Are you asking governments for what what sort of data are you referring to i mean even when we are just talking about deaths we would like it to be said if how many men how many women died if we’re providing a stimulus and cash transfers we would like it to be said how many the recipients were men how many recipients a with women if we’re talking about people who

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Are calling on hotlines to report because i mean this also is a very important way to talk directly to the women would like them to like to ask them questions how many are you in that house how many women are in the house who else is at risk are they children all of that it helps us helping us to put together the puzzle and just in terms of the knock-on effects

Of resources being diverted so obviously there’s a huge divergent of resources right now what does that mean for access to for example pre and postnatal care for women or other reproductive services that they need well you know whenever there is a crisis of this nature in magnitude we tend to lose out on the critical services that tend to benefit women we have

Austerity measures and usually what goes out of the window first are those services that cushion women from poverty food parcels support for shelter as well as the help that is needed for women’s health and for women’s sexual and reproductive rights we are worried for instance right now with the overextended health systems women who need to deliver babies are not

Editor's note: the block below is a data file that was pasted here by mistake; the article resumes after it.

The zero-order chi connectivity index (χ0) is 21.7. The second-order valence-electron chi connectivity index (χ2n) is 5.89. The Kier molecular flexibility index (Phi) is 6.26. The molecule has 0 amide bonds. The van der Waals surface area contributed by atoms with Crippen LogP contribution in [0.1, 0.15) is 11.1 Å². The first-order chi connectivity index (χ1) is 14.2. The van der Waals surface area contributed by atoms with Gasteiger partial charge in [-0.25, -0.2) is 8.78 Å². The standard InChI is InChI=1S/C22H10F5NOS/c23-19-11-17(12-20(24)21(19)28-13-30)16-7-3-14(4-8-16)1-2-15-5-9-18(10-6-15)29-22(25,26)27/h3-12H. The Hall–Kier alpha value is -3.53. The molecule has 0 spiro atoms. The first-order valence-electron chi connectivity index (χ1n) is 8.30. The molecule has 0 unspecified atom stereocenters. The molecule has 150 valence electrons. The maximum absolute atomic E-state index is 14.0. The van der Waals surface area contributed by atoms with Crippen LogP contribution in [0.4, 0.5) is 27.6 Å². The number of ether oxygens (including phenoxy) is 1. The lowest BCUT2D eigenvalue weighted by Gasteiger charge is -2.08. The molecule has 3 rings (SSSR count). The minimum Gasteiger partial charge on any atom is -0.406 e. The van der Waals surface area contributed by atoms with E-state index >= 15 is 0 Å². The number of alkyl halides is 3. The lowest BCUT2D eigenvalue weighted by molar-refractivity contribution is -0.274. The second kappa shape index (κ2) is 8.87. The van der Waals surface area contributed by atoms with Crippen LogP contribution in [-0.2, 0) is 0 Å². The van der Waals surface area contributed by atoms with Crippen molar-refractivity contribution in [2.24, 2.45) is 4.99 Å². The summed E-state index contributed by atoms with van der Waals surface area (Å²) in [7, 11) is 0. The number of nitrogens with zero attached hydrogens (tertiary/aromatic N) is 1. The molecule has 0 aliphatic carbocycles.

Able to access hospital because you know babies will be born even in the midst of a crisis we now do not have midwives in our community you know the way maybe in the last generation that was a service that was common women we have done relatively well in maternal health that more and more women have been accessing a maternal health in formal settings and now all of

A sudden that is gone and women have to see how they cope with it and that puts their lives at risk i will not be surprised if after this who will find that our numbers for my for the witch flecked what has happened to maternal health illnesses or deaths have actually been tainted so at breakfast i felt a and finally i just want to look at the long-term effect of

The coronavirus crisis on the fight for gender equality so this comes at a time when there was good momentum it seems within the me to movement in recent years and a lot of public debate about gender equality of course un woman’s own generation equality forum this year had to be cancelled how do you regain that momentum after this crisis is over and life hopefully

Returns to normal we are trying to link our response to to covet 19 – the ongoing work that we need to do we when we are responding for instance to gender-based violence that come out of covered we are saying that toughness must make this an agent response an essential service and must sustain that and not take it away once a we know more having covered we think

That a gender-based violence has to be declared a pandemic because it’s a share of pandemic which was there before the outbreak of the span damage and will be there after so we need to sustain it but also when it texts when we are talking about the representation of women in decision-making in the economic sphere with different interventions about the economy are

Being decided we feel that this is the time now to continue that fight and fight for women’s participation in every level from zeliha thank you very much for your time thank you thank you so much

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Head of UN Women tells the FT about the impact of coronavirus on women | FT By Financial Times